Currently reading: How Max Chilton and the McMurtry Speirling conquered Goodwood
How does it feel to cover 1.16 miles in 39 seconds? We hear from the man at the wheel

Volkswagen made headlines at the 2019 Goodwood Festival of Speed when its ID R electric racer surged to the top of the 1.16-mile course in 39.9sec - and that record stood for three years until being resoundingly beaten last weekend by Wiltshire-based start-up McMurtry Automotive, whose ludicrous Spéirling fan car shaved 0.82sec off that time.

We spoke to ex-Marussia Formula 1 driver and now McMurtry development driver Max Chilton – who was at the wheel of the warp-speed EV for the record run – to find out exactly how it was done, what it means and what’s coming next. 

What did it feel like?

“It was pretty astonishing. We had pretty much every manufacturer that was competing in the time trial coming up to have an in-depth look at our car, because they just could not believe it. It’s the biggest reaction I’ve ever had to anything in my 21 years of motorsport. It was still going 48 hours after the event - still the number one trending video on YouTube worldwide. People can’t get their heads around it. They’re all convinced it’s fast forwarded. They just don’t believe a car can do what it’s done.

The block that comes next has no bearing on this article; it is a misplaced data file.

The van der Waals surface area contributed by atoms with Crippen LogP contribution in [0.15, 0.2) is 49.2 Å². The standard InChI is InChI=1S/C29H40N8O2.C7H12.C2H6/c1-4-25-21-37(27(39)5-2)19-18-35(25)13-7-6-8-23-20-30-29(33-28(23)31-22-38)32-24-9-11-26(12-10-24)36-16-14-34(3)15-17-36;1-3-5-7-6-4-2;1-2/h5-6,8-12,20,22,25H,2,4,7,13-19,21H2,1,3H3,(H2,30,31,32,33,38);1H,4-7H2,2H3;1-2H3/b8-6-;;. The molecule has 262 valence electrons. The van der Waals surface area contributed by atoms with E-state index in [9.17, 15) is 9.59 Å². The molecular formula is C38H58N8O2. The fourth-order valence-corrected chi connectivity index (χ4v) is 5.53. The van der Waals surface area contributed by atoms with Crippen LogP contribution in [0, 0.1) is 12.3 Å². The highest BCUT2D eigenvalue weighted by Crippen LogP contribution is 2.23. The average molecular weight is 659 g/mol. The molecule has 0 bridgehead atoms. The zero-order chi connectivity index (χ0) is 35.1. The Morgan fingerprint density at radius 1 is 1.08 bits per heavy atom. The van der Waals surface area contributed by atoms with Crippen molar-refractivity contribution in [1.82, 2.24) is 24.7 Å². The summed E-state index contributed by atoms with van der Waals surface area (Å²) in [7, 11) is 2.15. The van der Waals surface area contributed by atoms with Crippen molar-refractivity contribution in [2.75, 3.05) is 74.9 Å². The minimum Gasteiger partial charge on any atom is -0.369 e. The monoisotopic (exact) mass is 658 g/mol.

“Everyone’s watched the Festival of Speed multiple times, but to see it speed up like that… They can see it looks visibly different, which is great to be a part of, and it’s wicked that it was me driving it. I’ve been going since I was four years old. My dad was in the hillclimb in 1995 – I remember being there to watch him going up the hill – and I’ve known the Duke and Duchess [of Richmond] all my life, so it was a special moment to break a 23-year record with a British-built, British-engineered car with a British driver that’s always been passionate about Goodwood. It really was the most special day of my motorsport career, and I never thought that would be a hillclimb in Sussex...”